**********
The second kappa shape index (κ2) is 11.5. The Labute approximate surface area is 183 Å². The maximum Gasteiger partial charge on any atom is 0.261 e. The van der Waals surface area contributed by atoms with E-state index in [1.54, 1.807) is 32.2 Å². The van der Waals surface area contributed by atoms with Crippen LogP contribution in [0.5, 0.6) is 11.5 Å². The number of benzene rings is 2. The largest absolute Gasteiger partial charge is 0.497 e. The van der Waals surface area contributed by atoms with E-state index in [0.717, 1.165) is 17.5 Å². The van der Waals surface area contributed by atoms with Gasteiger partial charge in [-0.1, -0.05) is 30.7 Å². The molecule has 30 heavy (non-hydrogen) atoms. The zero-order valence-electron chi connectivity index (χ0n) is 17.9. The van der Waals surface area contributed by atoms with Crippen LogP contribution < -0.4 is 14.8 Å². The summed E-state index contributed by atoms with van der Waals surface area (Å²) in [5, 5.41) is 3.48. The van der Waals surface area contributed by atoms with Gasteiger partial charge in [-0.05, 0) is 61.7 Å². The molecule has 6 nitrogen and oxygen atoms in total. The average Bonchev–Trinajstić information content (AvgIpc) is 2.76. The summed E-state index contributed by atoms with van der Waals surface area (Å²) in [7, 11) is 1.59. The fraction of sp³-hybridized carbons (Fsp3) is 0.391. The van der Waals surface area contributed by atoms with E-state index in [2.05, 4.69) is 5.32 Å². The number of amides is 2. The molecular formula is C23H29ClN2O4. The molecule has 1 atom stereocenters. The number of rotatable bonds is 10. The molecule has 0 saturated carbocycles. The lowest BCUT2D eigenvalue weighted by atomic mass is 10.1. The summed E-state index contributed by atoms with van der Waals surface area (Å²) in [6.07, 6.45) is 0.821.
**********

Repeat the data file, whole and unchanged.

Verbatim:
The second kappa shape index (κ2) is 11.5. The Labute approximate surface area is 183 Å². The maximum Gasteiger partial charge on any atom is 0.261 e. The van der Waals surface area contributed by atoms with E-state index in [1.54, 1.807) is 32.2 Å². The van der Waals surface area contributed by atoms with Crippen LogP contribution in [0.5, 0.6) is 11.5 Å². The number of benzene rings is 2. The largest absolute Gasteiger partial charge is 0.497 e. The van der Waals surface area contributed by atoms with E-state index in [0.717, 1.165) is 17.5 Å². The van der Waals surface area contributed by atoms with Gasteiger partial charge in [-0.1, -0.05) is 30.7 Å². The molecule has 30 heavy (non-hydrogen) atoms. The zero-order valence-electron chi connectivity index (χ0n) is 17.9. The van der Waals surface area contributed by atoms with Crippen LogP contribution < -0.4 is 14.8 Å². The summed E-state index contributed by atoms with van der Waals surface area (Å²) in [5, 5.41) is 3.48. The van der Waals surface area contributed by atoms with Gasteiger partial charge in [-0.05, 0) is 61.7 Å². The molecule has 6 nitrogen and oxygen atoms in total. The average Bonchev–Trinajstić information content (AvgIpc) is 2.76. The summed E-state index contributed by atoms with van der Waals surface area (Å²) in [7, 11) is 1.59. The fraction of sp³-hybridized carbons (Fsp3) is 0.391. The van der Waals surface area contributed by atoms with E-state index in [2.05, 4.69) is 5.32 Å². The number of amides is 2. The molecular formula is C23H29ClN2O4. The molecule has 1 atom stereocenters. The number of rotatable bonds is 10. The molecule has 0 saturated carbocycles. The lowest BCUT2D eigenvalue weighted by atomic mass is 10.1. The summed E-state index contributed by atoms with van der Waals surface area (Å²) in [6.07, 6.45) is 0.821.